9 Responses to “Lawn Darts”

Read below or add a comment...

  1. Heather Fairfield says:

    I LOVED playing Jarts as a kid!! No one ever got hurt in my house, or among my friends, but that’s probably because we bent the rules a little bit. Technically, you and your opponent are supposed to stand at opposite ends of the playing field, but my friends and I kind of considered that a recipe for disaster. We decided to all stand at one end of the playing area (like you do in horseshoes) and toss to a single circle on the opposite side of the lawn. Whether you played with only two players or four, no one was allowed to retrieve a thrown Jart from the field until they had all landed.

    We DID, however, have one unfortunate incident with the family dog, who wandered under a particularly highly-thrown Jart just as it was about to make impact with the ground. I vividly remember the collective *GASP* that everyone let out when the Jart came down squarely on her spine, and the mad sprint across the lawn that all of us kids did to see how badly she was hurt. Thankfully, she seemed okay (though a tad bruised), but from then on, we made sure that our pets were inside when we wanted to play.

  2. Jennifer harris says:

    These are fun!

  3. Anthony Scott says:

    I was lucky enough to score a vintage set of these a couple of years ago before, the government started cracking down on the online sellers and they disappeared again.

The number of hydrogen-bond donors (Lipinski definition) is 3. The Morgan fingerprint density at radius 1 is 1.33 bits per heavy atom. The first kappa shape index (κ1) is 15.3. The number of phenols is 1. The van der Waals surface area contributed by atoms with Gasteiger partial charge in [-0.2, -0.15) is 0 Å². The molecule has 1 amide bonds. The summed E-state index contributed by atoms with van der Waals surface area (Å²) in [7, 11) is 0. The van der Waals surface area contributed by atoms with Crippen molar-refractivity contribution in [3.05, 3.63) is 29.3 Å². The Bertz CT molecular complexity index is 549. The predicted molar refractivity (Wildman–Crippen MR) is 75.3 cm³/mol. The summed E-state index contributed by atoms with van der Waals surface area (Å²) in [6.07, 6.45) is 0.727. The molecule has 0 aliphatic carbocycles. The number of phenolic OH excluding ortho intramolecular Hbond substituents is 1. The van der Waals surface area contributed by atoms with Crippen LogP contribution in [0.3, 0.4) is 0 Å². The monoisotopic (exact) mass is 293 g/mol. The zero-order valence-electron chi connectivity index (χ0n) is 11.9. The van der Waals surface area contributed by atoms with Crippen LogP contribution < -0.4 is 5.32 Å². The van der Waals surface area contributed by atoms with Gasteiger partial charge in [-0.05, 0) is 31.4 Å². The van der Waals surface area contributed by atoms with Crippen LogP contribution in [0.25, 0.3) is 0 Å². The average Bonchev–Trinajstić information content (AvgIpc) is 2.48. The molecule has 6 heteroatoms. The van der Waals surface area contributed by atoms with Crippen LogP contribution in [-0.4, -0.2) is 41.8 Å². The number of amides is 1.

4. Emily says:

    I remember lawn darts with round, weighted ends, which could probably bruise pretty good, but at least they couldn’t pierce skin, or blind anyone. But really…..who could have possibly seen that coming? What? Flying, sharp projectiles are DANGEROUS as toys?!?!?!?! Shocking.

  5. Sandy says:

    I do own the same one that I had as a kid. Cant believe they are illegal even to own one. Results of injury were from people not payin attention. My brother was hit-not seriously injured but as the result of not listening and running thru the area

  6. BJ says:

    I still have a scar on my head from one of these being impaled into my cranium as a child. lol

  7. Rob says:

    Lawn Darts are a victim–and a prime example of the value–of orchestrated hysteria.
    6,000-odd injuries–many, if not most, from improper use– out of how many millions sold in the 20-some years they were produced, and one death: a little girl who wasn’t even playing with them, herself, but rather was hit by one thrown too hard, by one of her brother’s friends.
    Her father started a crusade, and they were banned by 1988.
    Now, they’re one of those things everyone “just knows” is dangerous.
    They were–and are–fun, We have a set we bought at a yard sale.. Lol

  8. Rick Dauer says:

    I have a set of the original jarts with pointy tips from my parents. Fortunately, I never played with while my kids were young.

  9. Hector says:

    I remember winging them straight up in the air and hoping they didn’t nail me on the way down.

Leave A Comment...